The path is very plain. I only have the things there that I need to survive. No more, no less. One day a garden light is put a little way off my path. I think the two people put it there because they are the only ones I ever see on my path. But I didn’t see them do it. I really don’t know because they never speak to me. They just walk in silence across my path in the morning and disappear until they walk back in the evening.

Nothing happens for days after I notice the change. When I think it is safe to veer off the path to look at it, it becomes a vicious snarling dog. Every couple of days I notice another garden light is added. I am curious, but I have to get used to it first. After a while it almost belongs there and feels safe. Maybe I can look at another one just outside of the path I must not stray from. Once I do, instead of a vicious dog I see a golden retriever. I am very frightened because I can’t seem to differentiate safety from danger.

I cry out in terror. Seeing the dog, any dog, triggers the panic in me from the vicious dog. The people show up at an unexpected time and laugh at me because I am afraid of a harmless tail wagging golden retriever. I feel frightened and alone.

It was safer to never veer from the path. Instead I needed to be more rigid and structured to feel safe and find comfort. I must follow the same routine, the same pattern. Everything must stay exactly the same. Nothing will change and I will be safe. I’m not sure the people are safe, but they are predictable if I stay on the path. If I try to leave it, they are not safe.

Every day there are more garden lights. I don’t even notice them anymore. I stay within the boundaries. But one day something scary happens. The wind blew my laundry off the line off my path. I was responsible to care for my laundry. It was part of the routine that must be followed. I now have a dilemma, a conundrum of sorts. I have to grab my laundry, but I am terrified to veer off the path. Maybe if I grab it as quick as I can and come right back then nothing bad would happen.

Nothing happened when I grabbed my laundry, except I began to notice the world outside. It changed me. I began to see things differently. I went back inside my mansion and noticed for the first time that I was only using a few rooms. There were garden lights outside of doors that I was afraid to even go into. There was so much more out there to see, to be, if I didn’t let fear stop me.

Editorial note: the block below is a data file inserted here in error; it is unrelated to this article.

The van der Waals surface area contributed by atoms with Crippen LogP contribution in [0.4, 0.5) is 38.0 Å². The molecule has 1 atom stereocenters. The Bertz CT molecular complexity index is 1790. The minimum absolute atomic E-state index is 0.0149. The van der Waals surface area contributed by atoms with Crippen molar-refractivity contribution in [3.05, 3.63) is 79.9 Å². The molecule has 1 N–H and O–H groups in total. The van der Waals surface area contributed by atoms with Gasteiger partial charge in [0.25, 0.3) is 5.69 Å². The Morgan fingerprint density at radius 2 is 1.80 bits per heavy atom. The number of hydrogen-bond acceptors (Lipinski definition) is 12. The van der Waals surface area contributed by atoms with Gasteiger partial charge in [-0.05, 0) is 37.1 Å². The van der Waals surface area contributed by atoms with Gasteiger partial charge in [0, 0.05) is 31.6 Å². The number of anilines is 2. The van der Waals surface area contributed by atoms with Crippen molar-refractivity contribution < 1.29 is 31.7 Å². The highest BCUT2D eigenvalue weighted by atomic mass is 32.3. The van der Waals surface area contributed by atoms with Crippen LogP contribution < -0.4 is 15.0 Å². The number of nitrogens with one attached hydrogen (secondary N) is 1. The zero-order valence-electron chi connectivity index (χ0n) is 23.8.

Anxiety has a way of trapping us in what we know. It was important to cling onto at one time in order to survive. Now I see a whole new world out there to explore. There are rooms in my house I have yet to go in. Fear always stopped me. I clung to structure and routine. But there is so much more. Maybe it will be safe now.

The dream awoke me. It all makes sense now. I must write this down.

The floodgates have finally opened and poured onto my paper. I can write again. I am back.

 

Unrest

I don’t want to do this anymore, this whole life thing. I want to hibernate somewhere, hidden away under cover.

I don’t know how I got to this point. I’m just tired of it. I’m just tired.

I couldn’t fall asleep last night. It was after midnight before I silently fell into slumber. This happened twice this week although this type of insomnia rarely happens.

I couldn’t stay asleep last night. I slept restlessly. I awoke several times. At 4 AM I had to go to the bathroom. This is the type of insomnia I call home.

I had one of the most intense nightmares that I had in a long time. I was a little girl. I was brought to an empty house because there was going to be a lot of blood, my blood. I went willingly because I knew I had to be the sacrifice. I was afraid. I was going to be hurt badly, but I would live through it. Before anything happened, the owner of the house came back. She looked like a grown up me. I told her that she needed to leave because she would get killed for being there. She tried to help me, we ran away. She was killed and I hid in the closet terrified knowing I would be next. Now we both were going to die because she tried to save me.

I awoke at 5:30, less than an hour before my alarm was going to go off.

Today is the day that my video is being posted. I didn’t know it until this morning. I hate the video. I want to destroy it. I feel so anxious about it.

Why do I have this need to tell everyone about the things I’ve experienced? I just don’t want to do this anymore. I don’t want to write. I don’t want to blog. I want to disappear off the face of the earth like I never even existed.

I thought of strange things. I remembered the book my mom used to read to me about Toad and Frog. They left the door open and winter came in. They were cold, sad, and lonely. They made soup out of their tears. It was almost as if the hauntingly sad child me came for an unwanted visit. But to cast her away would destroy us both.

I struggled to find the motivation to do everything I needed to do. Some days are like that. I’ve been stirring up my demons. But I was able to make it through. It is hard to do when my body and mind doesn’t let me rest.

Maybe tonight I will sleep.

Unrest.

 

Done, done, and almost done

I am so relived that all of the difficult things over my head this month are now done.

I finished my first 50k. I wasn’t sure I could do it. Being anemic and having a rough summer health wise made me really question my ability to get it done.